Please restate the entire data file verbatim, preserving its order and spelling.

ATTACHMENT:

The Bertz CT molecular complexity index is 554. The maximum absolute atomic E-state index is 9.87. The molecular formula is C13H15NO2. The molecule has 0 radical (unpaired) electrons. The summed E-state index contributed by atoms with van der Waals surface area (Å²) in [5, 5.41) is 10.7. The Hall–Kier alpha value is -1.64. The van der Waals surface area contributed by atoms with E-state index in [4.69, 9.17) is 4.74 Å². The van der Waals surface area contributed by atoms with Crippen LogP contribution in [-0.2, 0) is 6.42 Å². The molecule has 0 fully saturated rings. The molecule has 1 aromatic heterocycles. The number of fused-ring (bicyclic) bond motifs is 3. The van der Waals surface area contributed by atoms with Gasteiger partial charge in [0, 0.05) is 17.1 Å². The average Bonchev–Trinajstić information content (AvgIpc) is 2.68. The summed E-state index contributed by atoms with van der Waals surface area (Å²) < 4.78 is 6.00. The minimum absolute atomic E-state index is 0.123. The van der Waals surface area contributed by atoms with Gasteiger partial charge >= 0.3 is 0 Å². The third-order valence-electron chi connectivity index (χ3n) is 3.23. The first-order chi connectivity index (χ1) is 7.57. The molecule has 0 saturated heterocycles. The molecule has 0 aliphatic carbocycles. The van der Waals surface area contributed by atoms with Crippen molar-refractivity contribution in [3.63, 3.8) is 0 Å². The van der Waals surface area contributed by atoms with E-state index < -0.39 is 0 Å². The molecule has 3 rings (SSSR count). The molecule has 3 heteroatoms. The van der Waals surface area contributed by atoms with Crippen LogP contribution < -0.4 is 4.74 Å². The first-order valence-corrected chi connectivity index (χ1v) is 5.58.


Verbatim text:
The Bertz CT molecular complexity index is 554. The maximum absolute atomic E-state index is 9.87. The molecular formula is C13H15NO2. The molecule has 0 radical (unpaired) electrons. The summed E-state index contributed by atoms with van der Waals surface area (Å²) in [5, 5.41) is 10.7. The Hall–Kier alpha value is -1.64. The van der Waals surface area contributed by atoms with E-state index in [4.69, 9.17) is 4.74 Å². The van der Waals surface area contributed by atoms with Crippen LogP contribution in [-0.2, 0) is 6.42 Å². The molecule has 0 fully saturated rings. The molecule has 1 aromatic heterocycles. The number of fused-ring (bicyclic) bond motifs is 3. The van der Waals surface area contributed by atoms with Gasteiger partial charge in [0, 0.05) is 17.1 Å². The average Bonchev–Trinajstić information content (AvgIpc) is 2.68. The summed E-state index contributed by atoms with van der Waals surface area (Å²) < 4.78 is 6.00. The minimum absolute atomic E-state index is 0.123. The van der Waals surface area contributed by atoms with Gasteiger partial charge >= 0.3 is 0 Å². The third-order valence-electron chi connectivity index (χ3n) is 3.23. The first-order chi connectivity index (χ1) is 7.57. The molecule has 0 saturated heterocycles. The molecule has 0 aliphatic carbocycles. The van der Waals surface area contributed by atoms with Crippen molar-refractivity contribution in [3.63, 3.8) is 0 Å². The van der Waals surface area contributed by atoms with E-state index < -0.39 is 0 Å². The molecule has 3 rings (SSSR count). The molecule has 3 heteroatoms. The van der Waals surface area contributed by atoms with Crippen LogP contribution < -0.4 is 4.74 Å². The first-order valence-corrected chi connectivity index (χ1v) is 5.58.